Book Review: Ram Charan's Know-How
Know-How: The 8 Skills That Separate People Who Perform from Those Who Don’t is designed to blend leadership vision with real accomplishment. Consultant Ram Charan, who co-authored Execution, identifies the following skills as essential:
Positioning: Finding the point that meets customer demands while making money and being able to shift from that point when required. (And yes, it is possible to meet customer demands without making money. Many management consulting firms can attest to that.)
Pinpointing External Change: Getting ahead of the change curve so your business can take advantage of it.
Leading the Social System: Getting your team to adopt behavior that will achieve desirable results.
Judging People: Matching people’s talents to the job.
Molding a Team: Subduing the egos of highly competent people.
Setting Goals: Aiming for realistic targets and not being trapped by precedent.
Setting Laser-Sharp Priorities: Combining tasks with resources, actions, and energy to achieve the goals.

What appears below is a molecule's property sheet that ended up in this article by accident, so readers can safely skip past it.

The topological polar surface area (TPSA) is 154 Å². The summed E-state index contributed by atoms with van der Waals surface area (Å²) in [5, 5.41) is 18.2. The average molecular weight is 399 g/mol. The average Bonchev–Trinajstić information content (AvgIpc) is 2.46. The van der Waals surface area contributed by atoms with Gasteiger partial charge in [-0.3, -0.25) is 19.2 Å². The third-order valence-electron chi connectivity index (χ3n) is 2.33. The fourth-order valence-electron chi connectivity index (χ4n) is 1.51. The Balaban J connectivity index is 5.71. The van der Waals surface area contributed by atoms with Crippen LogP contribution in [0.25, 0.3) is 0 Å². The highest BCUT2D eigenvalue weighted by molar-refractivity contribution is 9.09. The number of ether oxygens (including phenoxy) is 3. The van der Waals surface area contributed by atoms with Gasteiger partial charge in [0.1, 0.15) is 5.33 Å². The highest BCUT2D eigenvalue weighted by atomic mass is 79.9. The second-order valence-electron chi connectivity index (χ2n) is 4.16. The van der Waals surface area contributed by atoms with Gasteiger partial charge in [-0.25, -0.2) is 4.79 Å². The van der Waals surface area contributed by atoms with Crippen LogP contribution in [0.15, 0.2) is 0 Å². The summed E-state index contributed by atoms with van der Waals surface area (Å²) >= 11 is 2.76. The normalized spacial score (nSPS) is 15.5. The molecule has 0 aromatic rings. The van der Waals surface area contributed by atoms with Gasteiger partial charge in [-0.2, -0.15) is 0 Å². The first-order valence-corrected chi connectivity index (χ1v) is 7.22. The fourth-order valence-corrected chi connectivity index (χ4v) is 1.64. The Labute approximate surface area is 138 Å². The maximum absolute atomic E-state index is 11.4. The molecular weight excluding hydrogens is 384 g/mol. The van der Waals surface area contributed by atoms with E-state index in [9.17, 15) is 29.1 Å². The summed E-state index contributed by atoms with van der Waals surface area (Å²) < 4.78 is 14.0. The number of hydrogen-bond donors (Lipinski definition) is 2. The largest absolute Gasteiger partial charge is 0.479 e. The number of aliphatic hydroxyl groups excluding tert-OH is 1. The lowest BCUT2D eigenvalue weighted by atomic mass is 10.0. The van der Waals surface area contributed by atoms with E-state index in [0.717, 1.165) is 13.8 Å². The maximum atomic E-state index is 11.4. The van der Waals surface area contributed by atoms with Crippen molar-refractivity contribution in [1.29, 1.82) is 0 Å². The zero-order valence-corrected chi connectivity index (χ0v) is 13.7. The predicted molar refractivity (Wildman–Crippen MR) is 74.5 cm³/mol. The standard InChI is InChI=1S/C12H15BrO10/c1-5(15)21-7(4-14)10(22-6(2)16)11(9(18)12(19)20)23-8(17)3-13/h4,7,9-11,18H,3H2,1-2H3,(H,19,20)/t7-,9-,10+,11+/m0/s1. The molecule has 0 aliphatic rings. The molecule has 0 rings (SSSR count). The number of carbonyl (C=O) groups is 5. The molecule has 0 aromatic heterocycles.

Dealing with Forces Beyond the Market: Either exploiting their opportunities or minimizing their harm.
Charan doesn’t just spend time with these strategies - he also examines personal characteristics of high performers – but much of the book is devoted to corporate examples. One which might raise some eyebrows is Robert Nardelli, the recently departed CEO of Home Depot. Oddly enough, the Nardelli section deals with the building of a positive social system, which may be the one area in which Nardelli was least successful.
Despite the Nardelli distraction, Know-How contains a lot of thought-provoking and practical examples. For example, in the section on recognizing and voiding derailers:
“The single biggest reason for teams not performing effectively is the psychology of the leader. It often lies in a profound discomfort and even fear of giving the candid feedback that helps mold direct reports into a team. When it comes to taking business risks such as bold moves to gain market share, the image projected is that of the fierce competitor willing to push himself and others hard. But place the leader in the role of critiquing a direct report whose behavior is impairing the team’s effectiveness and a fear response kicks in that leaves him or her indecisive. Perhaps surprisingly, that fear arises from insecurity. Many business leaders have a deep longing for loyalty from their subordinates and will go to great lengths to encourage it, including withholding criticism.”
Know-How is not for new supervisors, although I know some who’d quickly absorb it, but veteran supervisors, managers, and executives will find the book reminding them of core truths that they've forgotten. They will also discover new insights that will help to bridge the gap between the wish and the achievement.